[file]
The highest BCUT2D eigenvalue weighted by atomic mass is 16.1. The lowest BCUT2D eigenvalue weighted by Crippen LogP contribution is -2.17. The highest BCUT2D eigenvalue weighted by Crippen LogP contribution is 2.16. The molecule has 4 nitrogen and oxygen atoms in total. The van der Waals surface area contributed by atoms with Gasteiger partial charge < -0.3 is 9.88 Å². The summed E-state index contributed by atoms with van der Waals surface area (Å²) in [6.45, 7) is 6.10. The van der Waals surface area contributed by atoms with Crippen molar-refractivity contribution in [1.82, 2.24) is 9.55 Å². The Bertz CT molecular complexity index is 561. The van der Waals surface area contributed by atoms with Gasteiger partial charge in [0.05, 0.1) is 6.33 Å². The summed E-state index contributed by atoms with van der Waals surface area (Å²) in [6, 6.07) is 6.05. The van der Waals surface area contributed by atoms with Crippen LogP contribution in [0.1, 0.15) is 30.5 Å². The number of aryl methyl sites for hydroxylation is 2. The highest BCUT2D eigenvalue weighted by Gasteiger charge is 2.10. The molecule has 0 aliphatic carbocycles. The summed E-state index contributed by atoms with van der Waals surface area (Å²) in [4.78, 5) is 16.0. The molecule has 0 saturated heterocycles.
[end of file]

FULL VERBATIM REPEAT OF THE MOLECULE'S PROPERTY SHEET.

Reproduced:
The highest BCUT2D eigenvalue weighted by atomic mass is 16.1. The lowest BCUT2D eigenvalue weighted by Crippen LogP contribution is -2.17. The highest BCUT2D eigenvalue weighted by Crippen LogP contribution is 2.16. The molecule has 4 nitrogen and oxygen atoms in total. The van der Waals surface area contributed by atoms with Gasteiger partial charge < -0.3 is 9.88 Å². The summed E-state index contributed by atoms with van der Waals surface area (Å²) in [6.45, 7) is 6.10. The van der Waals surface area contributed by atoms with Crippen molar-refractivity contribution in [1.82, 2.24) is 9.55 Å². The Bertz CT molecular complexity index is 561. The van der Waals surface area contributed by atoms with Gasteiger partial charge in [0.05, 0.1) is 6.33 Å². The summed E-state index contributed by atoms with van der Waals surface area (Å²) in [6, 6.07) is 6.05. The van der Waals surface area contributed by atoms with Crippen LogP contribution in [0.1, 0.15) is 30.5 Å². The number of aryl methyl sites for hydroxylation is 2. The highest BCUT2D eigenvalue weighted by Gasteiger charge is 2.10. The molecule has 0 aliphatic carbocycles. The summed E-state index contributed by atoms with van der Waals surface area (Å²) in [4.78, 5) is 16.0. The molecule has 0 saturated heterocycles.